7 Gene-centered thinking To illustrate the idea of selection judging individual genes from the products they build, imagine trying to select the best crew of rowers for an 8-man boat from a large pool of potential rowers. By randomly making crews and racing boats against each other and repeating the practice many time you would eventually realize that certain rowers tended to be found more often in winning boats and others in losing boats. Even though strong rowers would sometimes be in losing boats, on average, they would win more often than weaker rowers. Using the information on wins you could then build a very strong crew. Similarly, genes that tend to build more successful bodies on average would be favored by selection and spread.

8 Genes Mendel did not know what genes were, but we know today that they are made of DNA and that they work by coding the structure of proteins. Proteins are made of chains of amino acids joined together and DNA dictates the identity and order in which amino acids are joined together.

9 Structure of DNA DNA made up of sequence of nucleotides. Each nucleotide includes a sugar, phosphate and one of four possible nitrogenous bases (adenine and guanine [both purines], and thymine and cytosine [both pyrimidines]).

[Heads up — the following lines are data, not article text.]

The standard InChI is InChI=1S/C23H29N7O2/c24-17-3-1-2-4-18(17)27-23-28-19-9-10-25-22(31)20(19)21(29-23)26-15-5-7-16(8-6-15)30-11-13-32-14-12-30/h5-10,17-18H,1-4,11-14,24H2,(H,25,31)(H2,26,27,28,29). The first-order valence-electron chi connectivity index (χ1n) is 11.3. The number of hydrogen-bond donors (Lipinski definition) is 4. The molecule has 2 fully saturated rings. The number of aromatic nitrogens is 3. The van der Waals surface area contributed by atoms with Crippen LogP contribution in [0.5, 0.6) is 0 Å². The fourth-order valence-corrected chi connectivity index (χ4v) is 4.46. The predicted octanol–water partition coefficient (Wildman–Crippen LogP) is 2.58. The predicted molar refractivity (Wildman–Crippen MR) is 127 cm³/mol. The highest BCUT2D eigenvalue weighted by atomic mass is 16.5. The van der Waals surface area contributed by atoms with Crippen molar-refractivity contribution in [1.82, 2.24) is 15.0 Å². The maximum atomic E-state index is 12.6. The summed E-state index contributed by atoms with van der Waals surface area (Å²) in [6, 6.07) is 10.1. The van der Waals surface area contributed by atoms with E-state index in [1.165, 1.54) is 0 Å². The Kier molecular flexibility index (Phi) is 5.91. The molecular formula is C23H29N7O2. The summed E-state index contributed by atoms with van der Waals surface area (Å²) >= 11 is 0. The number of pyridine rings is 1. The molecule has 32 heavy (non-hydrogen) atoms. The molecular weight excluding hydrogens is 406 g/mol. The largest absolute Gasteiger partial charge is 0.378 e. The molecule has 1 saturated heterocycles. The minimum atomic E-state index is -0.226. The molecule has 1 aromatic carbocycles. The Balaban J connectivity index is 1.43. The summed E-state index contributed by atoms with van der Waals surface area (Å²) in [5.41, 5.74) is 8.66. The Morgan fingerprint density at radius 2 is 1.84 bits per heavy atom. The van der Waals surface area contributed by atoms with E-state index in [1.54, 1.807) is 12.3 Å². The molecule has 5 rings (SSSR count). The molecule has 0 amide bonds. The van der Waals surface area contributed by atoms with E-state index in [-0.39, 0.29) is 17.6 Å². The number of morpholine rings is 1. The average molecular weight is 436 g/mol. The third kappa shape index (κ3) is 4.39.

10 4.1a

11 b + 4.1d

12 Structure of DNA The opposite strands of the DNA molecule are complementary because the strands are held together by bonds between the opposing bases and adenine bonds only with thymine and cytosine only with guanine. Thus, knowing the sequence on one strand enables one to construct the sequence on the other strand.

13 4.2

14 Structure of DNA The sequence of nucleotides in a gene codes for the protein structure as each three nucleotide sequence codes for one amino acid in the protein chain.


16 4.3a

17 Transcription and translation To make a protein the DNA must first be transcribed into an RNA copy (called mRNA for messenger RNA) and that mRNA translated into a protein or polypeptide.

18 Production of protein from DNA requires transcription and translation Gene expression: process by which information from a gene is transformed into product

19 Ribosomes translate mRNA into protein

20 One gene one protein The expression “one gene one protein” is widely used, but most genes actually code for multiple proteins because they join different “exons” the executable or coding portions of a gene together to make different proteins. This process is called alternative splicing.